1031 Exchanges Defined
The tax deferred exchange, as defined in Section 1031 of the Internal Revenue Code of 1986, as amended, offers investors one of the last great opportunities to build wealth and save taxes. By completing an exchange, the investor (Exchanger) can dispose of their investment property, defer the capital gain tax that would ordinarily be paid and leverage all of their equity into a replacement property.
1031 Exchange Requirements
Two requirements must be met to defer the capital gain tax: (a) the Exchanger must acquire “like kind” replacement property and (b) the Exchanger cannot receive cash or other benefits (unless the Exchanger pays capital gains taxes on this money). In any exchange the Exchanger must enter into the exchange transaction prior to the close of the relinquished property. The Exchanger and the Qualified Intermediary enter into an Exchange Agreement, which essentially requires that (a) the Qualified Intermediary acquires the relinquished property from the Exchanger and transfers it to the buyer by direct deed from the Exchanger and (b) the Qualified Intermediary acquires the replacement property from the seller and transfers it to the Exchanger by direct deed from the seller. The cash or other proceeds from the relinquished property are assigned to the Qualified Intermediary and are held by the Qualified Intermediary in a separate, secure account. The exchange funds are used by the Qualified Intermediary to purchase the replacement property for the Exchanger
1031 Exchange Considerations
Exchanges must be completed within strict time limits. The Exchanger has 45 days from the date the relinquished property closes to “Identify” potential replacement properties. This involves a written notification to the Qualified Intermediary listing the addresses or legal descriptions of the potential replacement properties. The purchase of the replacement property must be completed within 180 days after of the close of the relinquished property. After the 45 days has passed, the Exchanger may not change their Property identification list and must purchase one of the listed replacement properties or the exchange fails!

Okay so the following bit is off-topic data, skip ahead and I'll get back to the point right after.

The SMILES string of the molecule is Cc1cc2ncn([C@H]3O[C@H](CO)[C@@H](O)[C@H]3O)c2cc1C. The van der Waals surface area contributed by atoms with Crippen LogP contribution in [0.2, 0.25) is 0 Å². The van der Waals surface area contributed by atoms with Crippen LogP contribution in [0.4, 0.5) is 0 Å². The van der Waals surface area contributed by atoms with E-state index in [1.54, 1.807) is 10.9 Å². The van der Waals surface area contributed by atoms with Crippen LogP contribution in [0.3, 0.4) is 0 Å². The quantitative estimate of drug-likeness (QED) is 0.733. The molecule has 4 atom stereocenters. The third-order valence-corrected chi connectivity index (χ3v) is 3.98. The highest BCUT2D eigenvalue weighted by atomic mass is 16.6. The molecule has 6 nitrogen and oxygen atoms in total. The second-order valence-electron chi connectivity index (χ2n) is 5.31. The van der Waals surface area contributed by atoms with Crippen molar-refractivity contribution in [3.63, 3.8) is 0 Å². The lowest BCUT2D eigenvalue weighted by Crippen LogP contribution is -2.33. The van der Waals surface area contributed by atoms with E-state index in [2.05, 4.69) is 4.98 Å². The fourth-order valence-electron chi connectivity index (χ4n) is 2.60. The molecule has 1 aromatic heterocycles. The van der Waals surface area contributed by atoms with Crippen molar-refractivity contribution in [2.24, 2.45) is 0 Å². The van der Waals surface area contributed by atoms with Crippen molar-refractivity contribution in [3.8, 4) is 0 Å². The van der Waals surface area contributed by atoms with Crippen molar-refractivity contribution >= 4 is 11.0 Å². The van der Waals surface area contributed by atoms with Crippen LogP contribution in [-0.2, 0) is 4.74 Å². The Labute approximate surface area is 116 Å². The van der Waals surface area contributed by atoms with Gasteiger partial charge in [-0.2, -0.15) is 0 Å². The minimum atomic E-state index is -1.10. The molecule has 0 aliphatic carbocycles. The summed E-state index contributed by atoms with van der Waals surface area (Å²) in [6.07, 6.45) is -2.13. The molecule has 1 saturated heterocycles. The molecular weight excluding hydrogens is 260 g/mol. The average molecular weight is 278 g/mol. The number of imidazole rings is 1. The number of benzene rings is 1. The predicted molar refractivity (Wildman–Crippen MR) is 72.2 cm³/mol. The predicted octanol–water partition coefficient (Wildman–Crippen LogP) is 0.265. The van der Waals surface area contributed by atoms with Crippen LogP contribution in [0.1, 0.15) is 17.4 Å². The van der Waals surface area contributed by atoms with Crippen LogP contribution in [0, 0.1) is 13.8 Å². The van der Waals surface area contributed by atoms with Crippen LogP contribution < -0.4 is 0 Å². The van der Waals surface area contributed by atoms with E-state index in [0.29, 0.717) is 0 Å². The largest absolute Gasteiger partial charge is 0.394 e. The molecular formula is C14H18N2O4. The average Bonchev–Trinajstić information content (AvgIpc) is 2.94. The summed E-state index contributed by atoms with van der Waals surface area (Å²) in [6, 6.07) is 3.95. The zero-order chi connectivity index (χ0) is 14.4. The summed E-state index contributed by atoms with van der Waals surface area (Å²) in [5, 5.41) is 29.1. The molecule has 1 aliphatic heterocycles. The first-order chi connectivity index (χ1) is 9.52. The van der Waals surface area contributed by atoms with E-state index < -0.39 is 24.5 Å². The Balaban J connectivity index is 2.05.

To avoid the payment of capital gain taxes the Exchanger should follow three general rules: (a) purchase a replacement property that is the same or greater value as the relinquished property, (b) reinvest all of the exchange equity into the replacement property and (c) obtain the same or greater debt on the replacement property as on the relinquished property. The Exchanger can offset the amount of debt obtained on the replacement property by putting the equivalent amount of additional cash into the exchange.*
The Exchanger must sell property that is held for income or investment purposes and acquire replacement property that will be held for income or investment purposes. IRC Section 1031 does not apply to exchanges of stock in trade, inventory, property held for sale (such as personal residences), stocks, bonds, notes, securities, evidences of indebtedness, certificates of trust or beneficial interests, or interests in a partnership.
Failure to abide by IRS regulations for 1031 Exchanges could result in a failed exchange. Failed exchanges may result in the payment of taxes due, interest and penalties.
Tax rules are complex and may change at any time.
Barcel Group does not provide tax planning services or tax advice. In order to gain assurance that a 1031 Exchange is a suitable alternative for you, you are encouraged to consult with a tax professional about your specific tax situation.
*Taxes may be owed on amounts not reinvested in like kind property.